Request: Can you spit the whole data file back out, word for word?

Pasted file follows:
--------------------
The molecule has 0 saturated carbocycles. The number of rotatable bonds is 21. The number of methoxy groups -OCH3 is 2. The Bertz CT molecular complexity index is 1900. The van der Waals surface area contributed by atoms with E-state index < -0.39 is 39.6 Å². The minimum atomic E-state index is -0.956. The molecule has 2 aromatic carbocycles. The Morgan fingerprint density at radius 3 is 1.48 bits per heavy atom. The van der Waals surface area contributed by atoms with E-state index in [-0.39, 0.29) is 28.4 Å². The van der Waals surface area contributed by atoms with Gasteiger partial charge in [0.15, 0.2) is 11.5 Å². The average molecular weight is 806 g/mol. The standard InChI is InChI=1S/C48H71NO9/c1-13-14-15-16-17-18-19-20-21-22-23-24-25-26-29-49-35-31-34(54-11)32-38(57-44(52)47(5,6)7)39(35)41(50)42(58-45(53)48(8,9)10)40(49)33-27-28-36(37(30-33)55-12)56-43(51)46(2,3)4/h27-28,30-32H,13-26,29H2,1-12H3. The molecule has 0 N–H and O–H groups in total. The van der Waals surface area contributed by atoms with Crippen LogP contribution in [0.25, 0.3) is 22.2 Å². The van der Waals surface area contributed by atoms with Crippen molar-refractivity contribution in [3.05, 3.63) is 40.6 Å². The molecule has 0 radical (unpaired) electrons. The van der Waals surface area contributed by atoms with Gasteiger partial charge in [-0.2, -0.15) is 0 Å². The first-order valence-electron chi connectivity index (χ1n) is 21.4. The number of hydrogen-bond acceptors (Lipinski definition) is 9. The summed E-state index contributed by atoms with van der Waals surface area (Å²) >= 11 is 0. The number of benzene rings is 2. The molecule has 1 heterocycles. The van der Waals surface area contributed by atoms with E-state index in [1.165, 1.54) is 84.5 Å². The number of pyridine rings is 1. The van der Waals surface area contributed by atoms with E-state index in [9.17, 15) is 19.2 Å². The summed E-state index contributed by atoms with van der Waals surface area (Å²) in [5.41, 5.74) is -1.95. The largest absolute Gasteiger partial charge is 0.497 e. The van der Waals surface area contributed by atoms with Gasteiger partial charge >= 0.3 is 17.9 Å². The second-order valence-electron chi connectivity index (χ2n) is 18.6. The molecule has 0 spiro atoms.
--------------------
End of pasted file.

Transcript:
The molecule has 0 saturated carbocycles. The number of rotatable bonds is 21. The number of methoxy groups -OCH3 is 2. The Bertz CT molecular complexity index is 1900. The van der Waals surface area contributed by atoms with E-state index < -0.39 is 39.6 Å². The minimum atomic E-state index is -0.956. The molecule has 2 aromatic carbocycles. The Morgan fingerprint density at radius 3 is 1.48 bits per heavy atom. The van der Waals surface area contributed by atoms with E-state index in [-0.39, 0.29) is 28.4 Å². The van der Waals surface area contributed by atoms with Gasteiger partial charge in [0.15, 0.2) is 11.5 Å². The average molecular weight is 806 g/mol. The standard InChI is InChI=1S/C48H71NO9/c1-13-14-15-16-17-18-19-20-21-22-23-24-25-26-29-49-35-31-34(54-11)32-38(57-44(52)47(5,6)7)39(35)41(50)42(58-45(53)48(8,9)10)40(49)33-27-28-36(37(30-33)55-12)56-43(51)46(2,3)4/h27-28,30-32H,13-26,29H2,1-12H3. The molecule has 0 N–H and O–H groups in total. The van der Waals surface area contributed by atoms with Crippen LogP contribution in [0.25, 0.3) is 22.2 Å². The van der Waals surface area contributed by atoms with Crippen molar-refractivity contribution in [3.05, 3.63) is 40.6 Å². The molecule has 0 radical (unpaired) electrons. The van der Waals surface area contributed by atoms with Gasteiger partial charge in [-0.2, -0.15) is 0 Å². The first-order valence-electron chi connectivity index (χ1n) is 21.4. The number of hydrogen-bond acceptors (Lipinski definition) is 9. The summed E-state index contributed by atoms with van der Waals surface area (Å²) >= 11 is 0. The number of benzene rings is 2. The molecule has 1 heterocycles. The van der Waals surface area contributed by atoms with E-state index in [1.165, 1.54) is 84.5 Å². The number of pyridine rings is 1. The van der Waals surface area contributed by atoms with E-state index in [9.17, 15) is 19.2 Å². The summed E-state index contributed by atoms with van der Waals surface area (Å²) in [5.41, 5.74) is -1.95. The largest absolute Gasteiger partial charge is 0.497 e. The van der Waals surface area contributed by atoms with Gasteiger partial charge >= 0.3 is 17.9 Å². The second-order valence-electron chi connectivity index (χ2n) is 18.6. The molecule has 0 spiro atoms.